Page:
Madagascar Facts

Madagascar, also known as the Malagasy Republic, lies some 400 kilometres off the East coast of Africa, South of the equator (see map). It is separated from Africa by the Mozambique channel and is crossed by the Tropic of Capricorn near the southern town of TulĂ©ar. The world’s fourth largest island, Madagascar has an area of 590,000 kilometres, 2 1/2 times the size of Great Britain and a little smaller than Texas.

The people of Madagascar, the Malagasy, are of Afro-Indonesian origin, divided into 18 tribes or clans. Archaeologists believe that the first people arrived in Madagascar from Indonesia/Malaya about 2,000 years ago. Most experts agree that it is likely that the immigrants came in their outrigger canoes via Southern India and East Africa. The strong African element in the coastal populations probably derived from later migrations. The Merina people of the higlands retain remarkably Indonesian characteristics and may have arrived as recently as 500-600 years ago. My mother is Merina and therefore I don’t have many similarities with Africans, as some would assume, but rather with Indonesians. However, whenever people guess, they come up with South American, Moroccan, East-Indian, or simply have no idea - Malagasy has never been guessed so far. Other races in Madagascar include Indian/Pakistani, Chinese, and European. The population numbers about 26 million, nearly half of whom are under the age of 15. A (now somewhat older) report shows that 57% of the population live in rural areas. The capital, Antananarivo (Tana), has (2.6 million people)[]. Some 55% of Tana’s population lives below the poverty line and 85% of the children are undernourished. The average mother has 4.6 children (down from 6.3 in 1990). The “doubling time” of the population is approximately 22 years. The literacy rate is approximately 45% (although the government claims 65%). The average annual income is US$200. I was offered my first job in Diego with an income of $50 per month.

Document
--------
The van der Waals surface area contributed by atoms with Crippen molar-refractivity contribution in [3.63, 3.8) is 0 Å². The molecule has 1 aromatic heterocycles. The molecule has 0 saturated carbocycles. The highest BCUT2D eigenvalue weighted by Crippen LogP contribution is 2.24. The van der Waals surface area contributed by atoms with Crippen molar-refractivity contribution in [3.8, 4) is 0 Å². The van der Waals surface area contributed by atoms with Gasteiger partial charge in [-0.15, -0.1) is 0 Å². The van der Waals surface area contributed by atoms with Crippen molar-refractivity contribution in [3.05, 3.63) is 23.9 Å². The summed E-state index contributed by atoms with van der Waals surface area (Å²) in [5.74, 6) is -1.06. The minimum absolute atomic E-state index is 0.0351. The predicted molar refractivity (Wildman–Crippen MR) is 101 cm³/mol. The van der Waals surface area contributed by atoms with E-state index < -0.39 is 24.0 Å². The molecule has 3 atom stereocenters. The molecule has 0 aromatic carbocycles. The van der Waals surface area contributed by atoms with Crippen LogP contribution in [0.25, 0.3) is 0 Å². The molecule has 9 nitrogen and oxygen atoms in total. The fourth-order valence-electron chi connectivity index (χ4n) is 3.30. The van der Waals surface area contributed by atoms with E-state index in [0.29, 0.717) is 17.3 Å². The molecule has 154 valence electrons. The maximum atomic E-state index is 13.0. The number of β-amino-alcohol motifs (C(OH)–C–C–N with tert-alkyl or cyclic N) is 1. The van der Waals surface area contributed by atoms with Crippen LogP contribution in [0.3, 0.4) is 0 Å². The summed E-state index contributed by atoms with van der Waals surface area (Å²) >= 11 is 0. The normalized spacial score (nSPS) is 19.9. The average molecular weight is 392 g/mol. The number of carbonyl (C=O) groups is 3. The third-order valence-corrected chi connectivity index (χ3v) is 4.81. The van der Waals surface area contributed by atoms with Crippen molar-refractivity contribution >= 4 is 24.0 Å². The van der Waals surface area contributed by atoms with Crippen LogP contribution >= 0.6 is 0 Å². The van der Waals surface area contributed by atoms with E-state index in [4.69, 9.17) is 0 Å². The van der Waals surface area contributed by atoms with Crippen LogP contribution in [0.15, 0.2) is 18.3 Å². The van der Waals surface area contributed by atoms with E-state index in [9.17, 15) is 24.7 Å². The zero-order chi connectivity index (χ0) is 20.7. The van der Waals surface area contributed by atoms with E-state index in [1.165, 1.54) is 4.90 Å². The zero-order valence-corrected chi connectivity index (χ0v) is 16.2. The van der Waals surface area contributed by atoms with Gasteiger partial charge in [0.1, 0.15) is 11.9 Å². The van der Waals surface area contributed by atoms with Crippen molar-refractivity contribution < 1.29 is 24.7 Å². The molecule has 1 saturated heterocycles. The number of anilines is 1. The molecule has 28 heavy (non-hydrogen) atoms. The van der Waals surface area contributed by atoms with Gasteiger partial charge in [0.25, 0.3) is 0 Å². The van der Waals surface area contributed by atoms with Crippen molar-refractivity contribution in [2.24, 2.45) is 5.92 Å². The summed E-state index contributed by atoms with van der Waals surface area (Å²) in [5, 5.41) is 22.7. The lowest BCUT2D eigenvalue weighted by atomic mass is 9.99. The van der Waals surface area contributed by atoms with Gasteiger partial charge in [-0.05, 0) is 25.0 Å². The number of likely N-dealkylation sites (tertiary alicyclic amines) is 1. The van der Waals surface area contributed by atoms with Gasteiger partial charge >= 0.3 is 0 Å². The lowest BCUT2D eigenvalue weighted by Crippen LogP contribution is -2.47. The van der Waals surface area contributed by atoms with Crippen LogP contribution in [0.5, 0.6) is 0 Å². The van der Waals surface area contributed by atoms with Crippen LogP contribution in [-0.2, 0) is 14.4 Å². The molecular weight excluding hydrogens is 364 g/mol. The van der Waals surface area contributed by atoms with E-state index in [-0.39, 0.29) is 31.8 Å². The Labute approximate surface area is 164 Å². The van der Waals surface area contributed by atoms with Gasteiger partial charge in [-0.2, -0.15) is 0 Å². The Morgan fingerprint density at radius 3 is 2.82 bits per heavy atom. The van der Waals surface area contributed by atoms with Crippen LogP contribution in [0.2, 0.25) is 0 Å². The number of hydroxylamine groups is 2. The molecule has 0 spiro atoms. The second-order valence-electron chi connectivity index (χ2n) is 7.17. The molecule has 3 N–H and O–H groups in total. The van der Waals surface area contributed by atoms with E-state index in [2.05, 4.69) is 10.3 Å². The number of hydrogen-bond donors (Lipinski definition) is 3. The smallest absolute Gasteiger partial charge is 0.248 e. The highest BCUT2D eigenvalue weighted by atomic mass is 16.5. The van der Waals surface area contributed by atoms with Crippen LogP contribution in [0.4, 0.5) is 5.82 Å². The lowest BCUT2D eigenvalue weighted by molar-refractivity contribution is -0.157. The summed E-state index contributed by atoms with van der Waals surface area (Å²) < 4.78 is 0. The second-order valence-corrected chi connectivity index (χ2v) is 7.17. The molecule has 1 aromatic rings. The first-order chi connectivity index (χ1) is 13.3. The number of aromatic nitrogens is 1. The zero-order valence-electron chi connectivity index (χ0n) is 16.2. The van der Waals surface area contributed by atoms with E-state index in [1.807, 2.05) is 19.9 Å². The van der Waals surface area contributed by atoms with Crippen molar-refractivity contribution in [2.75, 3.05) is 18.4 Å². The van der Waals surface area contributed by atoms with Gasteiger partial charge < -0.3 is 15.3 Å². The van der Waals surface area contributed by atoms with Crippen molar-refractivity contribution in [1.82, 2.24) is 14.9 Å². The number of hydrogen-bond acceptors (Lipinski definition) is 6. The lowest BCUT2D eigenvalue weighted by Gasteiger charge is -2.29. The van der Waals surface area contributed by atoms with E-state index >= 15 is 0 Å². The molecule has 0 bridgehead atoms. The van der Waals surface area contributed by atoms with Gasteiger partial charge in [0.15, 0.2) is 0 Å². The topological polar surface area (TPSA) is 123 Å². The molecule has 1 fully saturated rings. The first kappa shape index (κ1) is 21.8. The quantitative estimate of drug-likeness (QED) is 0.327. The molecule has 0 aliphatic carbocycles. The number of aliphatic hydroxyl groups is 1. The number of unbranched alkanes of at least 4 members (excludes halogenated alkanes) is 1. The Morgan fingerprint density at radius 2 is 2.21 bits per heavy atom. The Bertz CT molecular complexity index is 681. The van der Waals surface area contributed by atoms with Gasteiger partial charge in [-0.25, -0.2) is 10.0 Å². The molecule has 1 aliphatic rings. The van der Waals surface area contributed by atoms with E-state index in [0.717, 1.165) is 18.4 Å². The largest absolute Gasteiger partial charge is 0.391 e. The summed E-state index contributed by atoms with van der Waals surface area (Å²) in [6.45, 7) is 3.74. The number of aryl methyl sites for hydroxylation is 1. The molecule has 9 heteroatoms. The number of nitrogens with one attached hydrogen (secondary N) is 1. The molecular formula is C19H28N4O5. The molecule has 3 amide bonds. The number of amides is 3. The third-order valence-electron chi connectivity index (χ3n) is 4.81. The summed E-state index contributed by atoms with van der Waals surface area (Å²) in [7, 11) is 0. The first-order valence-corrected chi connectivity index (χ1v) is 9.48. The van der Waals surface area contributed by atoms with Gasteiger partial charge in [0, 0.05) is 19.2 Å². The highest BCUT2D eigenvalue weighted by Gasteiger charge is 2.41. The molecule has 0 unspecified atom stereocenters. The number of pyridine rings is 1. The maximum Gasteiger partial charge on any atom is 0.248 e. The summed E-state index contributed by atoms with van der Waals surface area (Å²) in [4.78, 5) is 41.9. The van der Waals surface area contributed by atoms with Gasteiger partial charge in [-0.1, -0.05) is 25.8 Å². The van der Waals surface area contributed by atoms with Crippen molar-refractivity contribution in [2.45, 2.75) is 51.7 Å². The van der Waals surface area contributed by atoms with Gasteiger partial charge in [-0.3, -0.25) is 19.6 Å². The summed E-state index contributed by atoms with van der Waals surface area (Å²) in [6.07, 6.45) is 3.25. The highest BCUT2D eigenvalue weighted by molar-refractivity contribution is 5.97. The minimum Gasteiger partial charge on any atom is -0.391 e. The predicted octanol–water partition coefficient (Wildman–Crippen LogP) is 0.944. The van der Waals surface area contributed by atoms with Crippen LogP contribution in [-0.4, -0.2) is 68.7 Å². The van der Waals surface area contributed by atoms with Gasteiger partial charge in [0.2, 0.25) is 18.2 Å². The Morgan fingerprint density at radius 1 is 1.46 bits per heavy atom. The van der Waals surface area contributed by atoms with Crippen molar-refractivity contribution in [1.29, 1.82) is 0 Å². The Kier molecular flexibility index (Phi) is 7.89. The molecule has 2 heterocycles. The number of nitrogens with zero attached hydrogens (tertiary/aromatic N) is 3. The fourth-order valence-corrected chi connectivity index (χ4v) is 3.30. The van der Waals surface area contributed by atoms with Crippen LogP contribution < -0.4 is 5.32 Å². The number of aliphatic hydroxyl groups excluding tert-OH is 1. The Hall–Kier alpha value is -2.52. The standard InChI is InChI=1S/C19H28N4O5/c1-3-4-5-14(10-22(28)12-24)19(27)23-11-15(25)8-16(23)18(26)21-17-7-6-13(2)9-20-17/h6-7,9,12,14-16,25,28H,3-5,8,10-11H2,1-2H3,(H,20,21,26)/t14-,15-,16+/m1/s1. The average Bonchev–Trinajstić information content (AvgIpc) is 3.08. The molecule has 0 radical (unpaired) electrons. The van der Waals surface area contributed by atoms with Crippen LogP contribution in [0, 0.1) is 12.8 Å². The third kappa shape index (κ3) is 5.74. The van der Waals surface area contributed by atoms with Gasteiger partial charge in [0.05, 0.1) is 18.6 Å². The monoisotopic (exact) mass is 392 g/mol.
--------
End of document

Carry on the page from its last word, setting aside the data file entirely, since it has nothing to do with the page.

After a time of British influence through the London Missionary Society, Madagascar became a French colony in 1896 and regained independence in 1960. Christianity is the dominant organized religion, with the Protestant church slightly stronger than other denominations. Islam and Hinduism are also practised, mainly by the Asian community, but to the majority of Malagasy their own unique form of ancestor worship is the most important influence in their lives.

The first language is Malagasy, which belongs to the Malayo-Polynesian family of languages. French is widely spoken in towns, and is the language of business. Some English is spoken in the capital and major tourist areas. I have met a few Malagasy who spoke German and one who spoke Dutch. Travelling can be very difficult if one does not speak French or Malagasy.

Madagascar has a tropical climate: November to March - summer (rainy season), hot with variable rainfall; April to October - winter (dry season), mainly dry and mild. I was always there in the dry season which is the best time to travel there because most roads can be driven on and there are less people suffering from cholera (which spreads with water).

Dangers: Malaria, cholera, diarrhoea, bilharzia, AIDS, sunburn, scorpions, wasps, leeches, crocodiles. For each danger, you can take precautions and it is unlikely that you, as a tourist, die of any of these things. However, it does become a certain way of life to be careful and after about a week back home, I was still dodging mosquitos and checking my shoes for scorpions before putting them on. Violent crime is still relatively rare in Madagascar, although it has increased in recent years. You are more likely to be robbed if anything at all. Sexual harassment does not seem to be a problem for women. Anne Axel says: “I personally would feel comfortable returning to Madagascar alone. […] I would encourage other women to travel alone in Madagascar.” John Kupiec writes: “I was constantly fighting off women wherever I went. One night in Fort Dauphin I actually had to run away!” He was also offered the mother of the President du Fokontany in one village. Saying you’re married is considered irrelevant. I had similar experiences, with a few instances of women asking me to marry them or at least to come back in a week. But you quickly learn to refuse (similarly with people who ask for money).

For more information including up to date political information, please refer to Madagascar’s Wikipedia page.